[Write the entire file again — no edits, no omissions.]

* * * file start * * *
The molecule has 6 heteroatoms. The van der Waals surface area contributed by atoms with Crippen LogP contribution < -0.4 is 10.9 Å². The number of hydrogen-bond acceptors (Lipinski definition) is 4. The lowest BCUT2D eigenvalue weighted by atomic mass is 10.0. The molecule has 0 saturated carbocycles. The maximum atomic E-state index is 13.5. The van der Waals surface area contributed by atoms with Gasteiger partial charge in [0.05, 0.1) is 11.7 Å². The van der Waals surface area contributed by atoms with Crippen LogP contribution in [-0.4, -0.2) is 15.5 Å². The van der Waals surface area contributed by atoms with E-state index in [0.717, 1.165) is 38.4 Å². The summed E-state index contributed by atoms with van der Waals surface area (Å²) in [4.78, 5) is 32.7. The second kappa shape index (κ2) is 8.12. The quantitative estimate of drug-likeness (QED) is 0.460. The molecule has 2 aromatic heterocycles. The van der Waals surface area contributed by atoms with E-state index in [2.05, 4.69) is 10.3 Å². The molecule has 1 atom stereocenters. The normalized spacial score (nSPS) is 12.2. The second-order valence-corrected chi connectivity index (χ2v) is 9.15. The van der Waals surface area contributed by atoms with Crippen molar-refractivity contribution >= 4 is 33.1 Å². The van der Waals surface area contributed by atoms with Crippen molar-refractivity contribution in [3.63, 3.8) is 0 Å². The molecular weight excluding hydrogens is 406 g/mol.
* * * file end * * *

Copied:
The molecule has 6 heteroatoms. The van der Waals surface area contributed by atoms with Crippen LogP contribution < -0.4 is 10.9 Å². The number of hydrogen-bond acceptors (Lipinski definition) is 4. The lowest BCUT2D eigenvalue weighted by atomic mass is 10.0. The molecule has 0 saturated carbocycles. The maximum atomic E-state index is 13.5. The van der Waals surface area contributed by atoms with Gasteiger partial charge in [0.05, 0.1) is 11.7 Å². The van der Waals surface area contributed by atoms with Crippen LogP contribution in [-0.4, -0.2) is 15.5 Å². The van der Waals surface area contributed by atoms with E-state index in [0.717, 1.165) is 38.4 Å². The summed E-state index contributed by atoms with van der Waals surface area (Å²) in [4.78, 5) is 32.7. The second kappa shape index (κ2) is 8.12. The quantitative estimate of drug-likeness (QED) is 0.460. The molecule has 2 aromatic heterocycles. The van der Waals surface area contributed by atoms with E-state index in [2.05, 4.69) is 10.3 Å². The molecule has 1 atom stereocenters. The normalized spacial score (nSPS) is 12.2. The second-order valence-corrected chi connectivity index (χ2v) is 9.15. The van der Waals surface area contributed by atoms with Crippen molar-refractivity contribution >= 4 is 33.1 Å². The van der Waals surface area contributed by atoms with Crippen molar-refractivity contribution in [3.63, 3.8) is 0 Å². The molecular weight excluding hydrogens is 406 g/mol.